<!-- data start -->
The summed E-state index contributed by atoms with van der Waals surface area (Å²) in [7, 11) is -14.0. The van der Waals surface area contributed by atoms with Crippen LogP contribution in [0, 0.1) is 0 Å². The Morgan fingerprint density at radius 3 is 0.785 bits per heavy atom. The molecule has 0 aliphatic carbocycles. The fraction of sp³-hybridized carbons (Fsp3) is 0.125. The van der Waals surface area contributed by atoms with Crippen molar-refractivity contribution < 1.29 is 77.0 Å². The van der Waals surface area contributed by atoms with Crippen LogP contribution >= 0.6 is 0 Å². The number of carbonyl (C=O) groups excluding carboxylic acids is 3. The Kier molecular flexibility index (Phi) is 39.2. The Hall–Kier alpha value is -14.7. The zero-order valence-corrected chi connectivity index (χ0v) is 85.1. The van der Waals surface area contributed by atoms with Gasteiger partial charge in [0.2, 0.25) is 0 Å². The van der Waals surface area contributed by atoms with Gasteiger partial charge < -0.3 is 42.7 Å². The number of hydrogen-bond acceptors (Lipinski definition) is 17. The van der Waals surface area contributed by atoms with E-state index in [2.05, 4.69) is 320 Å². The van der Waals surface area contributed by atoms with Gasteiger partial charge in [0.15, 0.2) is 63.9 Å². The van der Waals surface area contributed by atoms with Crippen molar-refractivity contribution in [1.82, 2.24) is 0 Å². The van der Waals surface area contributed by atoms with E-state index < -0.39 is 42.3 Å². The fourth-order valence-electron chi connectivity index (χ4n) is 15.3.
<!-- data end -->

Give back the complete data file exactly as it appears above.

The summed E-state index contributed by atoms with van der Waals surface area (Å²) in [7, 11) is -14.0. The van der Waals surface area contributed by atoms with Crippen LogP contribution in [0, 0.1) is 0 Å². The Morgan fingerprint density at radius 3 is 0.785 bits per heavy atom. The molecule has 0 aliphatic carbocycles. The fraction of sp³-hybridized carbons (Fsp3) is 0.125. The van der Waals surface area contributed by atoms with Crippen molar-refractivity contribution < 1.29 is 77.0 Å². The van der Waals surface area contributed by atoms with Crippen LogP contribution >= 0.6 is 0 Å². The number of carbonyl (C=O) groups excluding carboxylic acids is 3. The Kier molecular flexibility index (Phi) is 39.2. The Hall–Kier alpha value is -14.7. The zero-order valence-corrected chi connectivity index (χ0v) is 85.1. The van der Waals surface area contributed by atoms with Gasteiger partial charge in [0.2, 0.25) is 0 Å². The van der Waals surface area contributed by atoms with Gasteiger partial charge < -0.3 is 42.7 Å². The number of hydrogen-bond acceptors (Lipinski definition) is 17. The van der Waals surface area contributed by atoms with E-state index in [2.05, 4.69) is 320 Å². The van der Waals surface area contributed by atoms with Gasteiger partial charge in [0.15, 0.2) is 63.9 Å². The van der Waals surface area contributed by atoms with Crippen molar-refractivity contribution in [1.82, 2.24) is 0 Å². The van der Waals surface area contributed by atoms with E-state index < -0.39 is 42.3 Å². The fourth-order valence-electron chi connectivity index (χ4n) is 15.3.